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Randomized block krylov methods for stronger and faster approximate singular value decomposition.
 In Advances in Neural Information Processing Systems 28 (NIPS),
, 2015
"... Abstract Since being analyzed by Rokhlin, Szlam, and Tygert [1] and popularized by Halko, Martinsson, and Tropp [2], randomized Simultaneous Power Iteration has become the method of choice for approximate singular value decomposition. It is more accurate than simpler sketching algorithms, yet stil ..."
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Abstract Since being analyzed by Rokhlin, Szlam, and Tygert [1] and popularized by Halko, Martinsson, and Tropp [2], randomized Simultaneous Power Iteration has become the method of choice for approximate singular value decomposition. It is more accurate than simpler sketching algorithms, yet still converges quickly for any matrix, independently of singular value gaps. AfterÕ(1/ ) iterations, it gives a lowrank approximation within (1 + ) of optimal for spectral norm error. We give the first provable runtime improvement on Simultaneous Iteration: a simple randomized block Krylov method, closely related to the classic Block Lanczos algorithm, gives the same guarantees in justÕ(1/ √ ) iterations and performs substantially better experimentally. Despite their long history, our analysis is the first of a Krylov subspace method that does not depend on singular value gaps, which are unreliable in practice. Furthermore, while it is a simple accuracy benchmark, even (1 + ) error for spectral norm lowrank approximation does not imply that an algorithm returns high quality principal components, a major issue for data applications. We address this problem for the first time by showing that both Block Krylov Iteration and a minor modification of Simultaneous Iteration give nearly optimal PCA for any matrix. This result further justifies their strength over noniterative sketching methods. Finally, we give insight beyond the worst case, justifying why both algorithms can run much faster in practice than predicted. We clarify how simple techniques can take advantage of common matrix properties to significantly improve runtime.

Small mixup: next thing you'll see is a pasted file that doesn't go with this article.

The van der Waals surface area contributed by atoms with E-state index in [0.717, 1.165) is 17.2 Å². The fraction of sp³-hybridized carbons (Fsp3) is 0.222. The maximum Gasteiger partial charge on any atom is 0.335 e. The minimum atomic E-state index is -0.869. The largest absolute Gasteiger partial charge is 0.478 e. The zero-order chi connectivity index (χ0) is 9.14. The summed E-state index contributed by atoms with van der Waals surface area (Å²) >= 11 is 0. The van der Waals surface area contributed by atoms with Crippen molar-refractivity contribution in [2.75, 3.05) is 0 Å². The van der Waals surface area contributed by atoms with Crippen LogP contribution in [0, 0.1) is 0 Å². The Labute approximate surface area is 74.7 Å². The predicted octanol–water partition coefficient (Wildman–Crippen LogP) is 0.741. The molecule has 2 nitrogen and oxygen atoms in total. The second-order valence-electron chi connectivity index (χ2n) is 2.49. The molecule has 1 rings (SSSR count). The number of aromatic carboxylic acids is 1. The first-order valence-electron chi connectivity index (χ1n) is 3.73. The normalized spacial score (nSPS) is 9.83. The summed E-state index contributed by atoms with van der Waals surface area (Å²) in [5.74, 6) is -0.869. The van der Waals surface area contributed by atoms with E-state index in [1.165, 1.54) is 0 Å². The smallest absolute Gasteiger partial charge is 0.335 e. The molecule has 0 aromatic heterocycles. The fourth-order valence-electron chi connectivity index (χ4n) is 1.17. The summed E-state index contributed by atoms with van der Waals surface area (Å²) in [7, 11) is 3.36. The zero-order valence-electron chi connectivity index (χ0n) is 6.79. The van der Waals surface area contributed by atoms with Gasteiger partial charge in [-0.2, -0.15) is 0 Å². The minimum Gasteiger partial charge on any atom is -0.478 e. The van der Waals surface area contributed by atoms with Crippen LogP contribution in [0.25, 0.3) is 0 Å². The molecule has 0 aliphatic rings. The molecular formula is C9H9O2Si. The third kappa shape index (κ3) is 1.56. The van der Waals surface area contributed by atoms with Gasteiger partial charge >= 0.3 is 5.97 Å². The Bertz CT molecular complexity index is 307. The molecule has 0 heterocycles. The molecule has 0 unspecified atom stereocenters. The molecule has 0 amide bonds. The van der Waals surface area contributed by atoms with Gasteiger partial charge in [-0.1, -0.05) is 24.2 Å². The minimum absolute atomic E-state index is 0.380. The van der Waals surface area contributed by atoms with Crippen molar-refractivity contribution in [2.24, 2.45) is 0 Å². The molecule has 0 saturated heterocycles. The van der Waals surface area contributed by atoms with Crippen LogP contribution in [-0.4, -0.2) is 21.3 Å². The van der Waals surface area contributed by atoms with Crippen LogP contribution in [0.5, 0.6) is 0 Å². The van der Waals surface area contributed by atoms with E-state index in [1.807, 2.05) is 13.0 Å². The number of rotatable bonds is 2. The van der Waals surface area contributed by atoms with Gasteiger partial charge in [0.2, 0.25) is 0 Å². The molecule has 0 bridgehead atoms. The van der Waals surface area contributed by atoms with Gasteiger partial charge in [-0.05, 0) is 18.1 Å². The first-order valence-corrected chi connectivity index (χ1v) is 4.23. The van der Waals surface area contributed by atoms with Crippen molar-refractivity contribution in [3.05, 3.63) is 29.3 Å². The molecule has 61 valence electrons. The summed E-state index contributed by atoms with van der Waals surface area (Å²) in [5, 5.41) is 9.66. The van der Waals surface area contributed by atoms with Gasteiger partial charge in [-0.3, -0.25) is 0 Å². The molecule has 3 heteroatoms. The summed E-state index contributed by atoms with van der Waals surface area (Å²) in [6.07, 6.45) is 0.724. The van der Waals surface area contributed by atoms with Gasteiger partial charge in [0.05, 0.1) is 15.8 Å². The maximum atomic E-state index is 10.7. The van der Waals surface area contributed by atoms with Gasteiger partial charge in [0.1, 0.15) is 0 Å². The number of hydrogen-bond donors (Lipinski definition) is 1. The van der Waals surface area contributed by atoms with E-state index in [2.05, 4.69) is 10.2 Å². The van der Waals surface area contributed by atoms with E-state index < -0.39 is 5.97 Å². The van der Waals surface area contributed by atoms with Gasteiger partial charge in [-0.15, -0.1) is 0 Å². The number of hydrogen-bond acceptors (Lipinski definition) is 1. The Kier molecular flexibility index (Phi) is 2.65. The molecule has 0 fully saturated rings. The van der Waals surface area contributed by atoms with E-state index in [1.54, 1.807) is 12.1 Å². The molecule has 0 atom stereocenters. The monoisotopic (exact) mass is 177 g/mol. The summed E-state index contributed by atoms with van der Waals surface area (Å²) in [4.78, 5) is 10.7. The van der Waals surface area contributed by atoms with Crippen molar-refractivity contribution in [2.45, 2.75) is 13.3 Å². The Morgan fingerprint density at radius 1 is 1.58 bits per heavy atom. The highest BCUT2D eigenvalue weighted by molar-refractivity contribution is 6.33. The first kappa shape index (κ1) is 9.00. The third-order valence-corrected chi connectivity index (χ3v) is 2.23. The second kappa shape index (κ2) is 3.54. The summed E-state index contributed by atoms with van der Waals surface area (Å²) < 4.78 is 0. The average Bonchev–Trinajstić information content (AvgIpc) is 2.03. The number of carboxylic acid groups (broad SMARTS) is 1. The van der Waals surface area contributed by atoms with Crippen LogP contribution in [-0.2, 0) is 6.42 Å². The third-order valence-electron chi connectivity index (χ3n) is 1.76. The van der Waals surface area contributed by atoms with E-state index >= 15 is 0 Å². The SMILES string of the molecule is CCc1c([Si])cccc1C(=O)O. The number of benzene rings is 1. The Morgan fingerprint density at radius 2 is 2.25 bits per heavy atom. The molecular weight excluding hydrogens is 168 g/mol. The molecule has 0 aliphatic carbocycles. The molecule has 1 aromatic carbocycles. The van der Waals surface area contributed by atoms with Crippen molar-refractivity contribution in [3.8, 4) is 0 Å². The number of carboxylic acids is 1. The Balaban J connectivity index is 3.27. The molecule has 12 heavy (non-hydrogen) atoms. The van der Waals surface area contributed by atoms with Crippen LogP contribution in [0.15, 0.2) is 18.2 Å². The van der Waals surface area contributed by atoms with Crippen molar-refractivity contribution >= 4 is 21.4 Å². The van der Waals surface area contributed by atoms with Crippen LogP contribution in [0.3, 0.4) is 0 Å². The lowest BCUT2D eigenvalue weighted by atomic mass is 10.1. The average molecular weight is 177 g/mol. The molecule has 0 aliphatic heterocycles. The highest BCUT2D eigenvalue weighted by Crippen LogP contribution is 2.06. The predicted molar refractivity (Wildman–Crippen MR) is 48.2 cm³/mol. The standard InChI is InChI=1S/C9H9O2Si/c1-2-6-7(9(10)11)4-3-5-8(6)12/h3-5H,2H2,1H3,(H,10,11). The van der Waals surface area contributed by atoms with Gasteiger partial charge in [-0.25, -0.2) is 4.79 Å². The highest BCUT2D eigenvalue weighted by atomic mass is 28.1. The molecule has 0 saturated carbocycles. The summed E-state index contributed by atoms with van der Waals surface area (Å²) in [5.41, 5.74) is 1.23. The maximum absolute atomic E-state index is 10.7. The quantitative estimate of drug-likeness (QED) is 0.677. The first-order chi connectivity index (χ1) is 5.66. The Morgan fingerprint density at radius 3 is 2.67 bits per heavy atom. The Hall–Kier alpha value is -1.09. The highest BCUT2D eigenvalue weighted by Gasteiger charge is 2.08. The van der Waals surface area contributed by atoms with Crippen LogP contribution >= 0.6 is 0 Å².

Fast stochastic algorithms for svd and pca: Convergence properties and convexity
 CoRR
, 2015
"... Abstract We study the convergence properties of the VRPCA algorithm introduced by ..."
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Abstract We study the convergence properties of the VRPCA algorithm introduced by
Towards More Efficient SPSD Matrix Approximation and CUR Matrix Decomposition
, 2016
"... Abstract Symmetric positive semidefinite (SPSD) matrix approximation methods have been extensively used to speed up largescale eigenvalue computation and kernel learning methods. The standard sketch based method, which we call the prototype model, produces relatively accurate approximations, but ..."